Come, Kate, thou art perfect in lying down: come, quick, quick, that I may lay my head in thy lap. (3.1.19)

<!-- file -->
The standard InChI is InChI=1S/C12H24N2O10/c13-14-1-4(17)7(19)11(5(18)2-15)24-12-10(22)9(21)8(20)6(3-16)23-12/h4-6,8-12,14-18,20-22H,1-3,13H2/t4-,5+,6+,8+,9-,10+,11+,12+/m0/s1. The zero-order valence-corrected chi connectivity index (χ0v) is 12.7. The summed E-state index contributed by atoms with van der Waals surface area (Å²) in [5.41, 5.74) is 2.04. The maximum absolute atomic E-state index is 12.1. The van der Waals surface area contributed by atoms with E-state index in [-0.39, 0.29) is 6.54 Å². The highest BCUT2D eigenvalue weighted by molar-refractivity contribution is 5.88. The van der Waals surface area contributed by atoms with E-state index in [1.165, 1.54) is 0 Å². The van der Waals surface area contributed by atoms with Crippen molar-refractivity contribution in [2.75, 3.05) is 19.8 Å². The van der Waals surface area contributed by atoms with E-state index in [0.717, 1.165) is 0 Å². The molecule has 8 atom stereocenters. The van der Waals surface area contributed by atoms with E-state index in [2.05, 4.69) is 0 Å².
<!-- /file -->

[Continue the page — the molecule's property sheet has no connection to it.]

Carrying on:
In the previous passage, we pointed out that Hotspur has an aversion to being intimate with his wife, especially when he's got war on the brain. So, why does Hotspur here insist that Kate sit down so he can put his head in her lap? Good question. Here's how we see things. It's not until Hotspur sees Mortimer with his head in Lady Mortimer's lap (as the Welsh woman sings a song) that Hotspur wants in on the fun. In fact, he demands that his wife, Kate, sing a song too. This seems to suggest that Hotspur wants to use his wife as a way to compete with another man, Mortimer. Hotspur could care less about getting cozy with Kate and he makes it clear throughout the play that he doesn't particularly care to hear her speak. (Feel free to disagree here.) For men like Hotspur, wives are kind of like trophies, tools used to make husbands seem more important.